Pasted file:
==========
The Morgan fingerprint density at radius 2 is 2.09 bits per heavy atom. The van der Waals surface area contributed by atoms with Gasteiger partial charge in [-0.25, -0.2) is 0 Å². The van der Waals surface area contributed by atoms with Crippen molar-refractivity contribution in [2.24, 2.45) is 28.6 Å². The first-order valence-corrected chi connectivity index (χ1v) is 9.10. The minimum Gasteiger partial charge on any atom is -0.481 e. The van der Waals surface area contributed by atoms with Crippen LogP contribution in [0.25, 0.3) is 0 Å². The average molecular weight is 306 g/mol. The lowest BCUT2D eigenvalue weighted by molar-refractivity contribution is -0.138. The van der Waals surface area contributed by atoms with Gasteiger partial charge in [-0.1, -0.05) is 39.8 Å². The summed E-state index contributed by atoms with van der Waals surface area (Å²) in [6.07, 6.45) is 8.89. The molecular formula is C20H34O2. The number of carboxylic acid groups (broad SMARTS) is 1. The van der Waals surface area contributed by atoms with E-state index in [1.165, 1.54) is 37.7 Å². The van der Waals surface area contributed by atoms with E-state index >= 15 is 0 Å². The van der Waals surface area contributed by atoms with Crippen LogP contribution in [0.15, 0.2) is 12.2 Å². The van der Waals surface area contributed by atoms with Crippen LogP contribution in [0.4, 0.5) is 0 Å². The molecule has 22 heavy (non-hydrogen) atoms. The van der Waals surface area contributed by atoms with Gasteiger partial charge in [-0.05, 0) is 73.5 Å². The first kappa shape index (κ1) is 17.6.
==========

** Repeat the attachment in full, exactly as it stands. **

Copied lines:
The Morgan fingerprint density at radius 2 is 2.09 bits per heavy atom. The van der Waals surface area contributed by atoms with Gasteiger partial charge in [-0.25, -0.2) is 0 Å². The van der Waals surface area contributed by atoms with Crippen molar-refractivity contribution in [2.24, 2.45) is 28.6 Å². The first-order valence-corrected chi connectivity index (χ1v) is 9.10. The minimum Gasteiger partial charge on any atom is -0.481 e. The van der Waals surface area contributed by atoms with Crippen LogP contribution in [0.25, 0.3) is 0 Å². The average molecular weight is 306 g/mol. The lowest BCUT2D eigenvalue weighted by molar-refractivity contribution is -0.138. The van der Waals surface area contributed by atoms with Gasteiger partial charge in [-0.1, -0.05) is 39.8 Å². The summed E-state index contributed by atoms with van der Waals surface area (Å²) in [6.07, 6.45) is 8.89. The molecular formula is C20H34O2. The number of carboxylic acid groups (broad SMARTS) is 1. The van der Waals surface area contributed by atoms with E-state index in [1.165, 1.54) is 37.7 Å². The van der Waals surface area contributed by atoms with E-state index >= 15 is 0 Å². The van der Waals surface area contributed by atoms with Crippen LogP contribution in [0.15, 0.2) is 12.2 Å². The van der Waals surface area contributed by atoms with Crippen LogP contribution in [0.4, 0.5) is 0 Å². The molecule has 22 heavy (non-hydrogen) atoms. The van der Waals surface area contributed by atoms with Gasteiger partial charge in [-0.05, 0) is 73.5 Å². The first kappa shape index (κ1) is 17.6.